Focus on Portobello

Portobello Market is one of the world’s most fascinating antique markets, located on Portobello Road in London. One can find almost anything there–silver, porcelain, architectural and botanical prints, jewelry, linens, furniture–but I love to scout out treasures and find inspiration in the tiny shops that sell vintage baby clothes, and especially christening gowns. I scan the lace-edged gowns hanging from their high perches, and I ask to see this one or that one, and carefully take in the beauty on each of the lovingly pintucked and embroidered gowns that have been fashioned into exquisite works of art. I might add a gown, dress, or bonnet to my collection based on its overall beauty, or a design element that I love.

Flowers & Vines Broderie Anglaise Gown

Splendid use of broderie anglaise embellishes the front bodice, skirt, and hem of this circa 1850-1860 christening robe of fine cotton batiste.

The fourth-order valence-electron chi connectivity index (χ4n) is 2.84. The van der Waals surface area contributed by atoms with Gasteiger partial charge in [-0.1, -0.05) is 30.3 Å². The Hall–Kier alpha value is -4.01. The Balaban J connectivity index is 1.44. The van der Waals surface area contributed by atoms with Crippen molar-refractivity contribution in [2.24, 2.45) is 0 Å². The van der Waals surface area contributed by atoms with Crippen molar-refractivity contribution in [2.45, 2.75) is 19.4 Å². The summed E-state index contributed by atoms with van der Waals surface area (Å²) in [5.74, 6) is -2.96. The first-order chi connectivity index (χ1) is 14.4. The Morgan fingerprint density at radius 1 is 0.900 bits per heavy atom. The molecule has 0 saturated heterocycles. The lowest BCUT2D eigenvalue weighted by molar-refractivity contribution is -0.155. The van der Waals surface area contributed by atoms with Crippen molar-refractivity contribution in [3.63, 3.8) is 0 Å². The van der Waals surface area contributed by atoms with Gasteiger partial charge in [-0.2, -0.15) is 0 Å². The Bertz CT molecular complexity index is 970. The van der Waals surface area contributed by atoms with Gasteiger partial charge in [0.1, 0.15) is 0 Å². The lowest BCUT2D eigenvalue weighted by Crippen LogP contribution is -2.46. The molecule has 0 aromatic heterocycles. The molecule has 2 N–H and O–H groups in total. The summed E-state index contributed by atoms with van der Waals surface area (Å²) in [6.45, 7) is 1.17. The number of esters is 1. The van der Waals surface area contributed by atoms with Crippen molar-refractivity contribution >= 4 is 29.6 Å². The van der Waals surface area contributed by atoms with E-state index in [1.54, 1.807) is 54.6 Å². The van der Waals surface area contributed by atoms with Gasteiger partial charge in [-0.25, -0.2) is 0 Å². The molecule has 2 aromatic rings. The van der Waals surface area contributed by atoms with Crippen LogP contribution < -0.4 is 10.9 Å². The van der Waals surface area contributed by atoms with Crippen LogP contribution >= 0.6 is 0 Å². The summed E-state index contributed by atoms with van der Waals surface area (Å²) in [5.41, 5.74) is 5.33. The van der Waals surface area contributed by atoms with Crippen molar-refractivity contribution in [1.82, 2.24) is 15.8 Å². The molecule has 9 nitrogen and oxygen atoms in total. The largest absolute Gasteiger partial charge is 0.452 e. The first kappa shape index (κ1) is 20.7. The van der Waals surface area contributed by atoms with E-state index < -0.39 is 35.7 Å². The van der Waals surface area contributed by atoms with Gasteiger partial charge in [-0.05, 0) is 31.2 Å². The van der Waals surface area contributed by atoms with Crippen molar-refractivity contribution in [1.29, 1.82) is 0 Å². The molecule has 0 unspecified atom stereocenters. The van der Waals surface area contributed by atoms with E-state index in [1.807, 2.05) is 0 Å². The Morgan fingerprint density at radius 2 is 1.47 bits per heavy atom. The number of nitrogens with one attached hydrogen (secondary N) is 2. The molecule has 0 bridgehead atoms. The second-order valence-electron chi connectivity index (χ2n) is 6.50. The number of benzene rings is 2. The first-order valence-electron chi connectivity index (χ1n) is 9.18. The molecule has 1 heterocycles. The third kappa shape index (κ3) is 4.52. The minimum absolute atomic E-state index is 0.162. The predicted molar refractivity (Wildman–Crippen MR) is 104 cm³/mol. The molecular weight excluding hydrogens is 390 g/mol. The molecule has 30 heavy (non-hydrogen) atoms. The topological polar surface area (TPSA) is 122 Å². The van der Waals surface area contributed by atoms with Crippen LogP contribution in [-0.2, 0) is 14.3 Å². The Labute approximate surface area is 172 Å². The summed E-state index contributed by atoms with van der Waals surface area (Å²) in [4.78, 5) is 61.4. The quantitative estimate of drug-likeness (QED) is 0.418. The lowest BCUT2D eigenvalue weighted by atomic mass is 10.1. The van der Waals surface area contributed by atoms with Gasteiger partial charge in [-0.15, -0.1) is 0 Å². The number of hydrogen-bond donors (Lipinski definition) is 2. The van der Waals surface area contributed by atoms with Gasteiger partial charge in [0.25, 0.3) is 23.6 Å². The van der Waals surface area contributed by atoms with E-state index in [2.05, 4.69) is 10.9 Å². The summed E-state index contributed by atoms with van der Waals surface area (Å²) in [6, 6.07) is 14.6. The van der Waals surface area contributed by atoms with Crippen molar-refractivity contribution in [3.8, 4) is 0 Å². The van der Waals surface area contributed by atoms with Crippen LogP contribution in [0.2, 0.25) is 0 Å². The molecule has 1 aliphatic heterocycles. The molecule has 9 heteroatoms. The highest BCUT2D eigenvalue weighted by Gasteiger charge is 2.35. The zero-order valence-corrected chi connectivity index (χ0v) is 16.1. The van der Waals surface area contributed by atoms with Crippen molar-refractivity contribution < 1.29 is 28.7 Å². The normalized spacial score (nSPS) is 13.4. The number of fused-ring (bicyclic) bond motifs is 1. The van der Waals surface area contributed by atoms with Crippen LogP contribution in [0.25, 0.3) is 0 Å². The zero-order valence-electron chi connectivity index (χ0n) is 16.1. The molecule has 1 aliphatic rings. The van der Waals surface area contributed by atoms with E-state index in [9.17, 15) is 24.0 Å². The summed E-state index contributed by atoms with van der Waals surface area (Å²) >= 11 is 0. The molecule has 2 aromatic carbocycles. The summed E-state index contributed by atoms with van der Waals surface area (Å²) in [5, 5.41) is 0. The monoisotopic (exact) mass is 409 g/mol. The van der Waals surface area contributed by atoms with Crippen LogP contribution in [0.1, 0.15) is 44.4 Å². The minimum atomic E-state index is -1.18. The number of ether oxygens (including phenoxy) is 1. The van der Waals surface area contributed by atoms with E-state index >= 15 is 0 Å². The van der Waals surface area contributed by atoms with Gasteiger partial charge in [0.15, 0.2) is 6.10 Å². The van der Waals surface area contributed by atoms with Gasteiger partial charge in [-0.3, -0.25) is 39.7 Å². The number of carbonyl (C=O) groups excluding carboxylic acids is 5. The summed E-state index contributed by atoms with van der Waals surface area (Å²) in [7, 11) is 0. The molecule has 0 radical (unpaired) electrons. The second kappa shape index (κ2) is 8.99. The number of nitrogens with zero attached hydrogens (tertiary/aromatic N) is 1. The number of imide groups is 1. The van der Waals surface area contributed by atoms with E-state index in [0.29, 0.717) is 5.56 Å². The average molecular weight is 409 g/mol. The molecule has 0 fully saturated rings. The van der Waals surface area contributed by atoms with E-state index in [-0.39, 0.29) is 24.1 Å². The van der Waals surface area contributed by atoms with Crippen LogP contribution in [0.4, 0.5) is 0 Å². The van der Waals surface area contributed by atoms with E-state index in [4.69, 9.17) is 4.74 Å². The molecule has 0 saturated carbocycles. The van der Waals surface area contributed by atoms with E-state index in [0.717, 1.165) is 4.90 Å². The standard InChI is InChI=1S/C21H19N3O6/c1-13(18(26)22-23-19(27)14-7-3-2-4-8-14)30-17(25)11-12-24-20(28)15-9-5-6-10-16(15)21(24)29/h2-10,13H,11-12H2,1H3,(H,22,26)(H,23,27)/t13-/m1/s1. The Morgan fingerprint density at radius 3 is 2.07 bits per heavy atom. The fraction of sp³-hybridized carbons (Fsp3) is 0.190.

Front Bodice Detail

The sleeves, front bodice robings, back capes, and the neckline are edged with the same lovely eyelets and scallops. The front skirt embroidery design of flowers and vines includes satin-stitched bows at either side, and scalloped scallops worked in buttonhole stitch edge the hemline on front and back. Sewn entirely by hand, the gown is a work of art!



Bows & Scallops Bonnet

Bows & Scallops Bonnet

This darling bonnet, made of the finest cotton batiste, is another special treasure found on the Portobello. The brim has gorgeous scallops bordered by gathered French cotton lace on one side.  Embroidery with eyelets and swags of satin-stitched bows, flowers, and dots follow the line of the scallops, gracefully curving to meet the body of the bonnet on each side. A trio of satin-stitched flowers adorn the center of the crown, which is edged by scallops and French cotton edging lace.




“Heirloom dresses are worth so much more than the materials we put into them or the talent with which we make them. They have a way of gathering treasured memories, which come rushing back with each wearing.” — Cyndi Holland, Sew Beautiful, issue 63.